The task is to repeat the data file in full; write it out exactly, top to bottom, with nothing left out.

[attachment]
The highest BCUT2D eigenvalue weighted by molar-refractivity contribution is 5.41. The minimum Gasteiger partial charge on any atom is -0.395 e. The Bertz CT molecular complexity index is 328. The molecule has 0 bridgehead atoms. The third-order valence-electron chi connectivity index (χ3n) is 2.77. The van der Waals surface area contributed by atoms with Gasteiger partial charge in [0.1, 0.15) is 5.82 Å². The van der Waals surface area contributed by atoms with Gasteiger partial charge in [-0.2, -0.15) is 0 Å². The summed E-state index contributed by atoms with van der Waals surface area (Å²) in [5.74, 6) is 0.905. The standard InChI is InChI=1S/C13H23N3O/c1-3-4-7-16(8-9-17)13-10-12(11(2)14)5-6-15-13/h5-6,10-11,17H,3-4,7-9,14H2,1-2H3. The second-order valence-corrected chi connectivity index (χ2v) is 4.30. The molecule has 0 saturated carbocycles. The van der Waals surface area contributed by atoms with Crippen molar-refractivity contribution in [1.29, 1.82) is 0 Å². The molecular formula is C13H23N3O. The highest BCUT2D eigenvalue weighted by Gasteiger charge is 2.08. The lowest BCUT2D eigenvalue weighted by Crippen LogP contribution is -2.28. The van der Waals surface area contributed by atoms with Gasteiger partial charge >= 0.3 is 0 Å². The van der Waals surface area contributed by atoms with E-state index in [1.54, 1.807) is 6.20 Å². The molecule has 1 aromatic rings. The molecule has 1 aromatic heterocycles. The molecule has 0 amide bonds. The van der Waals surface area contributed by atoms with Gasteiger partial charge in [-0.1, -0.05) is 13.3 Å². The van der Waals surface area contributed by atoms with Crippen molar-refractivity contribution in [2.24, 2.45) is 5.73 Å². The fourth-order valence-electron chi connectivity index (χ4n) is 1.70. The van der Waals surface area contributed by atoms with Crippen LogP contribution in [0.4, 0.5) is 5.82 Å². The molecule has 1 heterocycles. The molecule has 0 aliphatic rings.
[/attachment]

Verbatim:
The highest BCUT2D eigenvalue weighted by molar-refractivity contribution is 5.41. The minimum Gasteiger partial charge on any atom is -0.395 e. The Bertz CT molecular complexity index is 328. The molecule has 0 bridgehead atoms. The third-order valence-electron chi connectivity index (χ3n) is 2.77. The van der Waals surface area contributed by atoms with Gasteiger partial charge in [0.1, 0.15) is 5.82 Å². The van der Waals surface area contributed by atoms with Gasteiger partial charge in [-0.2, -0.15) is 0 Å². The summed E-state index contributed by atoms with van der Waals surface area (Å²) in [5.74, 6) is 0.905. The standard InChI is InChI=1S/C13H23N3O/c1-3-4-7-16(8-9-17)13-10-12(11(2)14)5-6-15-13/h5-6,10-11,17H,3-4,7-9,14H2,1-2H3. The second-order valence-corrected chi connectivity index (χ2v) is 4.30. The molecule has 0 saturated carbocycles. The van der Waals surface area contributed by atoms with Crippen molar-refractivity contribution in [1.29, 1.82) is 0 Å². The molecular formula is C13H23N3O. The highest BCUT2D eigenvalue weighted by Gasteiger charge is 2.08. The lowest BCUT2D eigenvalue weighted by Crippen LogP contribution is -2.28. The van der Waals surface area contributed by atoms with Gasteiger partial charge >= 0.3 is 0 Å². The van der Waals surface area contributed by atoms with E-state index in [1.54, 1.807) is 6.20 Å². The molecule has 1 aromatic rings. The molecule has 1 aromatic heterocycles. The molecule has 0 amide bonds. The van der Waals surface area contributed by atoms with Gasteiger partial charge in [-0.1, -0.05) is 13.3 Å². The van der Waals surface area contributed by atoms with Crippen molar-refractivity contribution in [2.24, 2.45) is 5.73 Å². The fourth-order valence-electron chi connectivity index (χ4n) is 1.70. The van der Waals surface area contributed by atoms with Crippen LogP contribution in [0.4, 0.5) is 5.82 Å². The molecule has 1 heterocycles. The molecule has 0 aliphatic rings.